PR and disruption

Getting ready for a one day conference in London: PR and Disruption: Embracing and Managing Change. I will be speaking about the need for public relations research to incorporate non-instrumental approaches and embrace social theory in this regard. Here is an excerpt drawing on the work I have conducted with my good colleague Piet Verhoeven at the U of Amsterdam.

PR and Disruptive Society: Perspectives from Social Theory

Previously a one-trick pony, public relations theory has now branched out. Whereas instrumental approaches previously dominated in the academic field, scholars have increasingly taken up broader perspectives. How does PR work? What does it do in, to and for organizations? What does it do for society as a whole?

Answering such questions is fundamental in order to build a sound academic discipline. This endeavour also calls into question what public relations is. It sends us off to scout for a new identity for the academic discipline. Here are five ideas.

A new compass: Public relations scholars need to get past the focus on effectiveness and also study the consequences of public relations activity. While scholars within sociology and other fields have made significant contributions in this regard, public relations as a discipline owes it to itself to incorporate such non-instrumental perspectives. This is necessarily a warts and all-approach. Public relations is not intrinsically good or bad. It can be used for good and bad purposes. A proper academic discipline has to recognize this.

A context focus: It you want to study the effects of public relations in society, you are best served by looking at what is on offer within social theory. You can roll out the big guns—the Habermases, the Luhmans, the Bourdieus. What diagnosis do they offer for society? What remedies do they provide? And, for better and for worse, what role can public relations be seen as playing?

New concepts: Social theory provides a whole host of concepts that are useful to understand public relations. For instance, the decline of society’s authorities means that organizations of today have to strive for trust and legitimacy on a continuous basis. This is not something that is done once and for all. Social theory also helps to understand how public relations has to do with the negotiation of knowledge, meaning, and behavior.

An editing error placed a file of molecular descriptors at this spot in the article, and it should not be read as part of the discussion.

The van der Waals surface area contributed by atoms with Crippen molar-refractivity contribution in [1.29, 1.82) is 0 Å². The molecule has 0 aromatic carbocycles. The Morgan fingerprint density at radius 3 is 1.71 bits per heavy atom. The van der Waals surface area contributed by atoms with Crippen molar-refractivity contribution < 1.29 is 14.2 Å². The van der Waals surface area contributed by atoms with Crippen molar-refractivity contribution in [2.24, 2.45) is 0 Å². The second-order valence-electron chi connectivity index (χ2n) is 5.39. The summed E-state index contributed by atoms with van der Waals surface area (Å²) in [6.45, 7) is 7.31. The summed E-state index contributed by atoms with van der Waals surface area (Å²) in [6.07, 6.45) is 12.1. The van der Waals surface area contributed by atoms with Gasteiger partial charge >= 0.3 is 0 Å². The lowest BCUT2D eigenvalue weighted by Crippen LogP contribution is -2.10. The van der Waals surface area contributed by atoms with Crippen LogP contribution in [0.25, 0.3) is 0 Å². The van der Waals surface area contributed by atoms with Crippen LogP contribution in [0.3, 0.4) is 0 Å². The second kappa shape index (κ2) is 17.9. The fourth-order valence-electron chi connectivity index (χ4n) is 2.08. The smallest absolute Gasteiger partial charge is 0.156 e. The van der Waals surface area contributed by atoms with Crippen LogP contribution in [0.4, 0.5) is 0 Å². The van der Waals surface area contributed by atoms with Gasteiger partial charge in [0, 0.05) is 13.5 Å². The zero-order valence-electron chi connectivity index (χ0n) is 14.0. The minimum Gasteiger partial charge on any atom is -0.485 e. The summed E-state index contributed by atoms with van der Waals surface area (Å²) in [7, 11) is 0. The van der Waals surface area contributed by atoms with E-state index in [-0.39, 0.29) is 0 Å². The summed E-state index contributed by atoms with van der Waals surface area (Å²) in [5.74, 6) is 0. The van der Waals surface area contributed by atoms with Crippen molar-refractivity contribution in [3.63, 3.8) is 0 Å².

Critical issues: The call to bring in social theory is also a call for public relations research to focus on some particular societal issues. It is a call to study how public relations contributes to furthering some interests in society at the expense of others. It is a call to study how organizations behave in society and how communication plays a key role in both constituting and legitimizing certain behavior.

Empirical avenues: While a plethora of social theoretical and methodological approaches should be invited, public relations research really needs to incorporate a social constructivist perspective. The basic premise is that all knowledge rests on social consensus.

These then, could be some common starting points that would allow for the reconciliation of consistency and multiplicity. This could provide a possible new identity for public relations research. As a byproduct it would also give practitioners better tools to think with. Tools that could increase reflection. Tools that could help disrupt and rethink organizational conventions. It’s served!

Øyvind Ihlen, Prof.Dr., U of Oslo, Norway


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